So a musician friend and I were chatting today about what makes a good fan, and more importantly, what makes a good musician. Beyond the nuts and bolts of playing music, there is something else that has to go into playing music in today’s music environment – fan interaction.
I know it sounds like a given, but I think there are a lot of musicians out there that aren’t getting it. Who know they are talented and think they deserve their fans’ dollars for delivering a great product. And they do…but fan interaction is a lot like customer service. You can provide a quality service/product and not do that little bit extra that will make me a raving fan of your good product. The same goes for music.
Every fan is different. A hardcore music follower, like me, is going to have a different set of standards than average Joe listener hearing a cover band at a local bar. But when it comes down to it, I think there are a few things that today’s musicians must deliver on in the fan experience – whether diehard or casual – that can make or break them.
There are a MILLION bands out there vying for my attention, my dollars, my attendance at shows, and my word-spreading. I am not the greatest fan on the planet, but I’m a good fan. I buy records. I understand that you need to make money. I know traveling is hard. I get that this is your job. I don’t mean to sound cocky – but seriously, you should want me as your fan. So how do you make me a fan? Here’s my formula for delivering the ultimate fan experience – to me or the undiscerning casual listener.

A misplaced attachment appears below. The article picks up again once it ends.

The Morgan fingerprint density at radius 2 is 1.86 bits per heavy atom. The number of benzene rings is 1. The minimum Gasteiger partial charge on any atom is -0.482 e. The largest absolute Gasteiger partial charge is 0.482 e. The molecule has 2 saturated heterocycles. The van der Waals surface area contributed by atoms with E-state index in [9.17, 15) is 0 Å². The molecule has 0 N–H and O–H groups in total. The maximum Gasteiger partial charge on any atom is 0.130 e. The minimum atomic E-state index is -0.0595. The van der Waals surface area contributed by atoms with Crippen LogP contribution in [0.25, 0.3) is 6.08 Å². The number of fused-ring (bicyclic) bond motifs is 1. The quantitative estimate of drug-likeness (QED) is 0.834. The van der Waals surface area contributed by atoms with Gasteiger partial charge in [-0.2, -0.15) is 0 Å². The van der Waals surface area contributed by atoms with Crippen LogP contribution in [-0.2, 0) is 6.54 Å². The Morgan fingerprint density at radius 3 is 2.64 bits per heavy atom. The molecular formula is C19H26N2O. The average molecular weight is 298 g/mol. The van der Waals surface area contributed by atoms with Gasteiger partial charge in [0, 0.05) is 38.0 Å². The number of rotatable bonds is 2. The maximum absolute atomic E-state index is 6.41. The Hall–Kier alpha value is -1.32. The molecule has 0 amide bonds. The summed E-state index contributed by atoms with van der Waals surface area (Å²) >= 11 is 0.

Make great music. Now, this doesn’t mean that you have to be a phenomenal musician. Everyone has to start somewhere. But love what you’re doing. Write good songs. Don’t half-ass it. Your fans know when you put a clinker out there to fill up a record. Trust me.
Have an awesome live performance. Okay, we all know that everyone has bad days, even musicians. But do not ever take the stage and not give it 100% of whatever you’ve got that day. Just because only two fans showed up to see you doesn’t give you the right to slack off on stage. Those fans paid their money and deserve a good show. Make your shows memorable for the fans. Take the time to notice people in the audience. Call them out. Listen to their requests. Don’t be too stuck on yourself or your talents to appreciate those who see the same talent in you. That doesn’t mean you have to play your cover of “Single Ladies” every time someone requests it – because we know you get sick of playing it. But if you’re not up for that one that night, ask the fan what else they want to hear and make sure you give them something that makes them feel special. We all understand that you can’t make everyone happy all of the time…but try your darndest.